Turning C&D Waste into Clean Sand and Aggregate
Listed inMaterials Processing
First published in the July 2019 issue of Quarry Management as A Perfect Storm
Monk Plant Hire (MPH) are using a McCloskey modular washing system to turn C&D waste into clean sand and aggregate. Dan Gilkes went along to MHP’s site in Hockering, Norfolk, to find out more.
The first McCloskey modular washing system built around the company’s AggStorm 150 system has gone to work in Norfolk, for plant hire, demolition and recycling company MPH Group. First seen at last year’s Hillhead exhibition in Buxton, the washing system is built from a range of proven McCloskey components to provide a sorting and washing system for sand and aggregate that is being produced from construction and demolition waste.
The installation, to the north of Norwich, has been three years in planning, as MPH proprietor Mark Monk worked closely with the team at McCloskey and their UK dealer Max Innovate to design and perfect the plant. The result, commissioned in December 2018, is an impressive system capable of handling up to 120 tonnes/h of waste and producing more than 1,100 tonnes of clean aggregate and sand per day.
‘We went to McCloskey after researching the whole marketplace. They were new to the industry and their design was way ahead. I spent three years going all over Europe looking at the market and this is exactly what I wanted,’ said Mr Monk.
At a total cost of around £2.5 million, one would certainly hope that MPH are happy with the installation, which has been situated at the firm’s recycling centre in Hockering. It replaces separate crushing, screening and washing machinery, bringing everything into a single, highly productive system.
Construction and demolition waste from the surrounding area is brought in by truck and stockpiled on site. The material is then fed into a McCloskey R105 dual-power scalping screen, to separate oversize material for further crushing. Overband magnets remove any metals and the remaining material is fed by conveyor into a 12ft x 5ft linear pre-screen, where it is rinsed with high-pressure water to remove sand.
From there, the remaining material is fed into a log-washer, where it is further scrubbed by water running at around 2-bar pressure. The log-washer has two counter-rotating log shafts that are timed to overlap their paddles for maximum scrubbing action. The AggStorm system is currently available in three sizes, offering 80-tonne, 150-tonne and 200-tonne capacities, with MPH opting for the mid-range 150 model.
The AggStorm log-washer is different to many competitors in having large access panels built into the sides of the log-wash box. This makes it easy to access the paddles for repair and replacement, if required.
Light materials and trash are removed and dewatered using an 8ft x 4ft linear dewatering screen, with the scrubbed aggregate moving on to a separate 8ft x 4ft linear dewatering screen. Sand and silt are collected and pumped, using a slurry pump, to a holding tank, while the washed aggregates are transferred to a sizing screen and split into three products, before being conveyed to concrete storage bays.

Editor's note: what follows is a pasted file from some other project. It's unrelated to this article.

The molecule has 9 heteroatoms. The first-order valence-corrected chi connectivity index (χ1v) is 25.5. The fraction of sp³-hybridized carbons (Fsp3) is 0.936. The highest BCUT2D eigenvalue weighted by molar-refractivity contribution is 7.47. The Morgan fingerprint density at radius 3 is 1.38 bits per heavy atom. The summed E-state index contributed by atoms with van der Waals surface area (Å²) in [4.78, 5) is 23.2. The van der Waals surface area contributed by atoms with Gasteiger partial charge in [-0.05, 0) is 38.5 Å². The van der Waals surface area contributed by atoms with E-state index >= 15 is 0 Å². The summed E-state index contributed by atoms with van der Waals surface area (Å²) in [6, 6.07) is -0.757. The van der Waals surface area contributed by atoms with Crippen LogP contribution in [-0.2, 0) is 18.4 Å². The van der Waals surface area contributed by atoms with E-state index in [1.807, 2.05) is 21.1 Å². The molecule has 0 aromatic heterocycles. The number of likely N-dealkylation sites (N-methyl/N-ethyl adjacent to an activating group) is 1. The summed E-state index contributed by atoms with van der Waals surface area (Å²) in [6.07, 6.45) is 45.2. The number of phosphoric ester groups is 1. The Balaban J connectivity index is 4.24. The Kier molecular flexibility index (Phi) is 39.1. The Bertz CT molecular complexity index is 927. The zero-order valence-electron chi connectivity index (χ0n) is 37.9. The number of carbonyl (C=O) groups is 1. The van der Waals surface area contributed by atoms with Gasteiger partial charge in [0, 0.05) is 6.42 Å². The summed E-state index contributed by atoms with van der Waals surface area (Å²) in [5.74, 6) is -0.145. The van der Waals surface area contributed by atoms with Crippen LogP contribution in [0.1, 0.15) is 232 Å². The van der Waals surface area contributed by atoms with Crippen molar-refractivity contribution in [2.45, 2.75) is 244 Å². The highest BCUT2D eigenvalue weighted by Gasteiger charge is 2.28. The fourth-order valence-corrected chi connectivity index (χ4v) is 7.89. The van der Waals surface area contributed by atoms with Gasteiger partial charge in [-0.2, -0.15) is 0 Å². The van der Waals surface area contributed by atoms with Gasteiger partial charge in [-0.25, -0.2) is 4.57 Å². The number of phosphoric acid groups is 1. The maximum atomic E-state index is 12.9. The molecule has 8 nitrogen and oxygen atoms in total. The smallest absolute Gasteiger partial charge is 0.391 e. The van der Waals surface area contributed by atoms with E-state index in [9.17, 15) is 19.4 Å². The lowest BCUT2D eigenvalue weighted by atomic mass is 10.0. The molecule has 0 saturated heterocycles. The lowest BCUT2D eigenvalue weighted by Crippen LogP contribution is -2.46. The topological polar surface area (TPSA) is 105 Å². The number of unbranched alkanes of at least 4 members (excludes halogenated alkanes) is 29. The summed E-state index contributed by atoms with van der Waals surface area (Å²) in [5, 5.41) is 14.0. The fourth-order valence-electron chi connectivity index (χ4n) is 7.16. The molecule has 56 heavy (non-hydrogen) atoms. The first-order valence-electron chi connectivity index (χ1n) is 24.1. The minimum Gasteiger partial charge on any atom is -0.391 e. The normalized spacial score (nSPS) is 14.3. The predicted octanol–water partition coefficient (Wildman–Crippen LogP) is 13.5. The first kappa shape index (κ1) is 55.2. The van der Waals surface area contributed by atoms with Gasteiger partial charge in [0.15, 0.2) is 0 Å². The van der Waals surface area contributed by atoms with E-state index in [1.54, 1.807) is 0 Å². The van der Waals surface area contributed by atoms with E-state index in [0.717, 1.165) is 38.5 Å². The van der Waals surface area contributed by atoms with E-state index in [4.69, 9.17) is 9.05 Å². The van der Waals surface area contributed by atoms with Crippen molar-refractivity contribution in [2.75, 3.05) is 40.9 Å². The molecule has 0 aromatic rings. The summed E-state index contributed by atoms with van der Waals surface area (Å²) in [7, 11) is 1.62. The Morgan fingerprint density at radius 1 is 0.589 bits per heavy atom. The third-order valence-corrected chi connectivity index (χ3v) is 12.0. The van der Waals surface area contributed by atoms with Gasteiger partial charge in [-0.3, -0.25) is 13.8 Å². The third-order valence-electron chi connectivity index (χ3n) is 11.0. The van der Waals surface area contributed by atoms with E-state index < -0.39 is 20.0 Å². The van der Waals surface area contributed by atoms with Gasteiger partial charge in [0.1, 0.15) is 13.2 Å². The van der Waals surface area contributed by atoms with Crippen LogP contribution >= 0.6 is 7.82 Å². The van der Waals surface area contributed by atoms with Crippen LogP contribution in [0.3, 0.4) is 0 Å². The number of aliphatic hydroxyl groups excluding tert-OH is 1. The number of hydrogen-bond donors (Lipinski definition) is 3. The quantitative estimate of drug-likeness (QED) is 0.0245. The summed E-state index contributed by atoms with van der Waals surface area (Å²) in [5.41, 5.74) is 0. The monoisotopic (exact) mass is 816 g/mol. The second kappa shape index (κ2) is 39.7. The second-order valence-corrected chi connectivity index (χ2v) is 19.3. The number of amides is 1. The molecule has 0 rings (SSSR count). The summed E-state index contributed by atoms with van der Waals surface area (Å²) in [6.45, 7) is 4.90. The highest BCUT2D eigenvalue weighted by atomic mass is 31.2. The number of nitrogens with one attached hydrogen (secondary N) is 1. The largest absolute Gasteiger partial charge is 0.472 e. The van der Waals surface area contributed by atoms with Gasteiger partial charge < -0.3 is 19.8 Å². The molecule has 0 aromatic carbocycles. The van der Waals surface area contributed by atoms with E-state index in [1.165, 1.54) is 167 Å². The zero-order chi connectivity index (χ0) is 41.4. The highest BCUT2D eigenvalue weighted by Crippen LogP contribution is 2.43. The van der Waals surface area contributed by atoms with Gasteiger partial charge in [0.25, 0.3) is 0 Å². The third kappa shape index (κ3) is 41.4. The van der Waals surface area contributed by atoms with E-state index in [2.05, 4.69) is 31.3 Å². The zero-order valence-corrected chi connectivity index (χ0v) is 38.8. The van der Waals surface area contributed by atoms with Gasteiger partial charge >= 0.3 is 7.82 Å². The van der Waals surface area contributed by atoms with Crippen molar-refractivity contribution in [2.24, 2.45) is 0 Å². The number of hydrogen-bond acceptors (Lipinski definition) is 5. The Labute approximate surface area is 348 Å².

MPH are producing 10mm, 20mm and 40mm aggregate products. In addition, two sand products are processed through a Compact Sand Plant 120 and conveyed to purpose-built storage bays.
Water is in fairly short supply at the Norfolk site, so recycling and re-use was a priority. McCloskey and Max Innovate called in specialist water-treatment company Fraccaroli & Balzan, to design a water-treatment plant as part of the overall system. This involves a 9m diameter circular tank that has a slowly revolving paddle system. Into this tank the company pumps small quantities of flocculent, from a floc station built at the side of the plant, which attaches to the silt and helps it to clump and drop to the bottom of the holding tank.
From here, the silt is transferred to a filter press. This has 152 filter plates, each measuring around 1,500mm by 1,500mm in size, that are hydraulically pulled together to squeeze the water from the silt. Once dried, the waste product drops from the bottom of the filter press. This waste product is being marketed to local farmers as a soil enhancer.
A robowasher cleans between the press plates after each compression. The plant has been so successful in recycling water, that it only takes around 50m3 of new water per week from the local supply to top up the tanks.
The whole project was brought together by McCloskey Washing System’s Coventry-based UK dealer, Max Innovate. It has proven highly effective and MPH report that they can sell all of the aggregate that they can currently produce, back to the local construction sector. Indeed, Mr Monk is so pleased with the installation that he is already planning a second, identical washing plant at another site within the area.
‘We’ve now ordered a second one, for 2020, to be built 30 miles from here,’ he said. ‘It’s exactly the same as this one. I see the geographical potential to serve a 30-mile radius with each of these plants.’
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